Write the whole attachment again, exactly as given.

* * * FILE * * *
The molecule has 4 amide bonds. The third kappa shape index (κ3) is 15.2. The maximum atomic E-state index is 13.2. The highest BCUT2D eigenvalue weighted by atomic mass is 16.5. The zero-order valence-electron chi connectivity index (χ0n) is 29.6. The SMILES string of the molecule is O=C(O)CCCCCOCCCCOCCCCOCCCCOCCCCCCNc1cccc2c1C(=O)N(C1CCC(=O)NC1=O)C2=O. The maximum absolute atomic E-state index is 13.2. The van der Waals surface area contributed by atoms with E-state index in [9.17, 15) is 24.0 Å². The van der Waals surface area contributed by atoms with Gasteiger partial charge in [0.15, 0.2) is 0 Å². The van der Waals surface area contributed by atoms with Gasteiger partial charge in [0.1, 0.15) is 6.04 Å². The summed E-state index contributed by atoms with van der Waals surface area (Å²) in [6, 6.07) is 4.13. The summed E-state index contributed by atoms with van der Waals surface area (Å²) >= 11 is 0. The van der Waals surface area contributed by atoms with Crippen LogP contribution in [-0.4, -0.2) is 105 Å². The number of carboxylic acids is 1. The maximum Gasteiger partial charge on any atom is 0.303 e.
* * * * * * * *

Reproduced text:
The molecule has 4 amide bonds. The third kappa shape index (κ3) is 15.2. The maximum atomic E-state index is 13.2. The highest BCUT2D eigenvalue weighted by atomic mass is 16.5. The zero-order valence-electron chi connectivity index (χ0n) is 29.6. The SMILES string of the molecule is O=C(O)CCCCCOCCCCOCCCCOCCCCOCCCCCCNc1cccc2c1C(=O)N(C1CCC(=O)NC1=O)C2=O. The maximum absolute atomic E-state index is 13.2. The van der Waals surface area contributed by atoms with E-state index in [9.17, 15) is 24.0 Å². The van der Waals surface area contributed by atoms with Gasteiger partial charge in [0.15, 0.2) is 0 Å². The van der Waals surface area contributed by atoms with Gasteiger partial charge in [0.1, 0.15) is 6.04 Å². The summed E-state index contributed by atoms with van der Waals surface area (Å²) in [6, 6.07) is 4.13. The summed E-state index contributed by atoms with van der Waals surface area (Å²) >= 11 is 0. The van der Waals surface area contributed by atoms with Crippen LogP contribution in [-0.4, -0.2) is 105 Å². The number of carboxylic acids is 1. The maximum Gasteiger partial charge on any atom is 0.303 e.